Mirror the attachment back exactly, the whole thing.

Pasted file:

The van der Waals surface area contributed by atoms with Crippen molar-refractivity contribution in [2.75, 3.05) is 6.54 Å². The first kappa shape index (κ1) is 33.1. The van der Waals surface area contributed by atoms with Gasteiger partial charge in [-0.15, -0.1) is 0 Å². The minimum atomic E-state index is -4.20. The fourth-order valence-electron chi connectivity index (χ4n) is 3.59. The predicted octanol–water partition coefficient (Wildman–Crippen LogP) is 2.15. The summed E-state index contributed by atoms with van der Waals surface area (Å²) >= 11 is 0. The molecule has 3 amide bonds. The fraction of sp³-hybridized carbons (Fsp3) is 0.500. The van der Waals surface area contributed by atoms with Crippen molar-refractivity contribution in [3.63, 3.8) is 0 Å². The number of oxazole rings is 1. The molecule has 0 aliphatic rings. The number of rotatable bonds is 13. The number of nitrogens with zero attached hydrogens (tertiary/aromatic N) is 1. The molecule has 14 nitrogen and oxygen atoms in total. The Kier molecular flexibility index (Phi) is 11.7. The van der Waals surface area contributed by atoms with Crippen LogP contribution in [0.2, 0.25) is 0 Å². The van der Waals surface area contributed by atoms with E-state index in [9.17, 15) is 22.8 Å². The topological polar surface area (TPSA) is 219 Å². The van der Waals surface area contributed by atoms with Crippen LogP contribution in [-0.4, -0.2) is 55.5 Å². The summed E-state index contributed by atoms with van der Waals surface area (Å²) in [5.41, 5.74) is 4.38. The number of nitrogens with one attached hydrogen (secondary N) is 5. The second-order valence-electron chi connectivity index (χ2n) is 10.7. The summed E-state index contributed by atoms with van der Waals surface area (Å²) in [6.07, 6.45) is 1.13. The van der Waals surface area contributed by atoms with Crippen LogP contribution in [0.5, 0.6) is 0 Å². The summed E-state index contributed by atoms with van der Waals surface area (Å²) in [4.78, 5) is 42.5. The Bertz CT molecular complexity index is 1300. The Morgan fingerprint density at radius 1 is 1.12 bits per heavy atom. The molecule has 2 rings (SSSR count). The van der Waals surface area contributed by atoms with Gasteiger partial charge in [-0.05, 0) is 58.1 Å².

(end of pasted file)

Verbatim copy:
The van der Waals surface area contributed by atoms with Crippen molar-refractivity contribution in [2.75, 3.05) is 6.54 Å². The first kappa shape index (κ1) is 33.1. The van der Waals surface area contributed by atoms with Gasteiger partial charge in [-0.15, -0.1) is 0 Å². The minimum atomic E-state index is -4.20. The fourth-order valence-electron chi connectivity index (χ4n) is 3.59. The predicted octanol–water partition coefficient (Wildman–Crippen LogP) is 2.15. The summed E-state index contributed by atoms with van der Waals surface area (Å²) >= 11 is 0. The molecule has 3 amide bonds. The fraction of sp³-hybridized carbons (Fsp3) is 0.500. The van der Waals surface area contributed by atoms with Crippen molar-refractivity contribution in [3.63, 3.8) is 0 Å². The number of oxazole rings is 1. The molecule has 0 aliphatic rings. The number of rotatable bonds is 13. The number of nitrogens with zero attached hydrogens (tertiary/aromatic N) is 1. The molecule has 14 nitrogen and oxygen atoms in total. The Kier molecular flexibility index (Phi) is 11.7. The van der Waals surface area contributed by atoms with Crippen LogP contribution in [0.2, 0.25) is 0 Å². The van der Waals surface area contributed by atoms with E-state index in [9.17, 15) is 22.8 Å². The topological polar surface area (TPSA) is 219 Å². The van der Waals surface area contributed by atoms with Crippen LogP contribution in [-0.4, -0.2) is 55.5 Å². The summed E-state index contributed by atoms with van der Waals surface area (Å²) in [5.41, 5.74) is 4.38. The number of nitrogens with one attached hydrogen (secondary N) is 5. The second-order valence-electron chi connectivity index (χ2n) is 10.7. The summed E-state index contributed by atoms with van der Waals surface area (Å²) in [6.07, 6.45) is 1.13. The van der Waals surface area contributed by atoms with Crippen LogP contribution in [0.5, 0.6) is 0 Å². The summed E-state index contributed by atoms with van der Waals surface area (Å²) in [4.78, 5) is 42.5. The Bertz CT molecular complexity index is 1300. The Morgan fingerprint density at radius 1 is 1.12 bits per heavy atom. The molecule has 2 rings (SSSR count). The van der Waals surface area contributed by atoms with Gasteiger partial charge in [-0.05, 0) is 58.1 Å².